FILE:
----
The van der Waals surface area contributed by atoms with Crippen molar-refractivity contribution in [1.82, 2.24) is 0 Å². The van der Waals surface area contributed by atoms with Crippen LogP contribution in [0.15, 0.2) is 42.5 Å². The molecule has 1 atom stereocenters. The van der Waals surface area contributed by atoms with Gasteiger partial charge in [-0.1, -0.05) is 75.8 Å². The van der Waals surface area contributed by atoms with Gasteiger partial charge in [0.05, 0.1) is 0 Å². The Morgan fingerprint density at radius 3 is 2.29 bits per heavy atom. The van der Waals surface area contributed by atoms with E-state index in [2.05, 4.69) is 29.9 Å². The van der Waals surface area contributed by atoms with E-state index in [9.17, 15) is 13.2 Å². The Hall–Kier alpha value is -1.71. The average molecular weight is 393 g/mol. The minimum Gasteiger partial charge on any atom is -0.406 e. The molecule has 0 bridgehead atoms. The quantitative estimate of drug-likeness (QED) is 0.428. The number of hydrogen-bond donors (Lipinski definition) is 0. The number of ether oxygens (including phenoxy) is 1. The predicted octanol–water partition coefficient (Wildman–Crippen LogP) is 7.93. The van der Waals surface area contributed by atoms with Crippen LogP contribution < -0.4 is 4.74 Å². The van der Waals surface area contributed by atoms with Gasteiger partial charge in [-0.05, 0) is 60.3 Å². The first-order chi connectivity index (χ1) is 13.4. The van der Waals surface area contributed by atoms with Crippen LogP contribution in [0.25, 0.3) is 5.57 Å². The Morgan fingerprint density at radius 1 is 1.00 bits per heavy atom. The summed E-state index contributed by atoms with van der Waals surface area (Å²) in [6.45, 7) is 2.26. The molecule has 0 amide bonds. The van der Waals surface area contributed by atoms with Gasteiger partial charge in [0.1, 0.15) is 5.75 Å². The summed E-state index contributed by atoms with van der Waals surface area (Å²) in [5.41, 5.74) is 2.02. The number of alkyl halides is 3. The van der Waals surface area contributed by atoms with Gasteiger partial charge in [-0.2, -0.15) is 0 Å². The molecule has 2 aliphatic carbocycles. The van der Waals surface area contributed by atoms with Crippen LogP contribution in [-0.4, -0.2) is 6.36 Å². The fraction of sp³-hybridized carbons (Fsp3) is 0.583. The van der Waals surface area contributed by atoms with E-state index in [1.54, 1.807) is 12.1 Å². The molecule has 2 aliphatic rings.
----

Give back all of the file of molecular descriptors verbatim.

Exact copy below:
The van der Waals surface area contributed by atoms with Crippen molar-refractivity contribution in [1.82, 2.24) is 0 Å². The van der Waals surface area contributed by atoms with Crippen LogP contribution in [0.15, 0.2) is 42.5 Å². The molecule has 1 atom stereocenters. The van der Waals surface area contributed by atoms with Gasteiger partial charge in [-0.1, -0.05) is 75.8 Å². The van der Waals surface area contributed by atoms with Gasteiger partial charge in [0.05, 0.1) is 0 Å². The Morgan fingerprint density at radius 3 is 2.29 bits per heavy atom. The van der Waals surface area contributed by atoms with E-state index in [2.05, 4.69) is 29.9 Å². The van der Waals surface area contributed by atoms with E-state index in [9.17, 15) is 13.2 Å². The Hall–Kier alpha value is -1.71. The average molecular weight is 393 g/mol. The minimum Gasteiger partial charge on any atom is -0.406 e. The molecule has 0 bridgehead atoms. The quantitative estimate of drug-likeness (QED) is 0.428. The number of hydrogen-bond donors (Lipinski definition) is 0. The number of ether oxygens (including phenoxy) is 1. The predicted octanol–water partition coefficient (Wildman–Crippen LogP) is 7.93. The van der Waals surface area contributed by atoms with Crippen LogP contribution < -0.4 is 4.74 Å². The van der Waals surface area contributed by atoms with Gasteiger partial charge in [-0.05, 0) is 60.3 Å². The first-order chi connectivity index (χ1) is 13.4. The van der Waals surface area contributed by atoms with Crippen LogP contribution in [0.25, 0.3) is 5.57 Å². The Morgan fingerprint density at radius 1 is 1.00 bits per heavy atom. The summed E-state index contributed by atoms with van der Waals surface area (Å²) in [6.45, 7) is 2.26. The molecule has 0 amide bonds. The van der Waals surface area contributed by atoms with Gasteiger partial charge in [0.1, 0.15) is 5.75 Å². The summed E-state index contributed by atoms with van der Waals surface area (Å²) in [5.41, 5.74) is 2.02. The number of alkyl halides is 3. The van der Waals surface area contributed by atoms with Gasteiger partial charge in [-0.2, -0.15) is 0 Å². The molecule has 2 aliphatic carbocycles. The van der Waals surface area contributed by atoms with Crippen LogP contribution in [-0.4, -0.2) is 6.36 Å². The fraction of sp³-hybridized carbons (Fsp3) is 0.583. The van der Waals surface area contributed by atoms with E-state index in [1.54, 1.807) is 12.1 Å². The molecule has 2 aliphatic rings.